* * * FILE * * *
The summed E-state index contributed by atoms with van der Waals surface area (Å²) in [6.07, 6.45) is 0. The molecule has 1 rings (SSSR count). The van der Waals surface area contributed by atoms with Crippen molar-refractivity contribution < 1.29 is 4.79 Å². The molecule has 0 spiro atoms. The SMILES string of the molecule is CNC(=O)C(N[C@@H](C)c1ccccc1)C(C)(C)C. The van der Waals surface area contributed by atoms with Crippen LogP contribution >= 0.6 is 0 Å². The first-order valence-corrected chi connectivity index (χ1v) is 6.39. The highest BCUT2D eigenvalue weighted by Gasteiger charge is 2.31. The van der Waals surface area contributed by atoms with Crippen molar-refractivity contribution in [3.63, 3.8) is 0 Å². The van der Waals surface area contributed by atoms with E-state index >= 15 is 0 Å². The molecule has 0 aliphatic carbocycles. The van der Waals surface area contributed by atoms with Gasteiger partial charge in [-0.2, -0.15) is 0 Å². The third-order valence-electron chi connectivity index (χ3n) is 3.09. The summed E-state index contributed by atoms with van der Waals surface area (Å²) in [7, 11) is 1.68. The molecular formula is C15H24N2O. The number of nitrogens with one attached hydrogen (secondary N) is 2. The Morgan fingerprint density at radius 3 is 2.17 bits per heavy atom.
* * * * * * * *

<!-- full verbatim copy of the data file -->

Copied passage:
The summed E-state index contributed by atoms with van der Waals surface area (Å²) in [6.07, 6.45) is 0. The molecule has 1 rings (SSSR count). The van der Waals surface area contributed by atoms with Crippen molar-refractivity contribution < 1.29 is 4.79 Å². The molecule has 0 spiro atoms. The SMILES string of the molecule is CNC(=O)C(N[C@@H](C)c1ccccc1)C(C)(C)C. The van der Waals surface area contributed by atoms with Crippen LogP contribution >= 0.6 is 0 Å². The first-order valence-corrected chi connectivity index (χ1v) is 6.39. The highest BCUT2D eigenvalue weighted by Gasteiger charge is 2.31. The van der Waals surface area contributed by atoms with Crippen molar-refractivity contribution in [3.63, 3.8) is 0 Å². The van der Waals surface area contributed by atoms with E-state index >= 15 is 0 Å². The molecule has 0 aliphatic carbocycles. The van der Waals surface area contributed by atoms with Gasteiger partial charge in [-0.2, -0.15) is 0 Å². The third-order valence-electron chi connectivity index (χ3n) is 3.09. The summed E-state index contributed by atoms with van der Waals surface area (Å²) in [7, 11) is 1.68. The molecular formula is C15H24N2O. The number of nitrogens with one attached hydrogen (secondary N) is 2. The Morgan fingerprint density at radius 3 is 2.17 bits per heavy atom.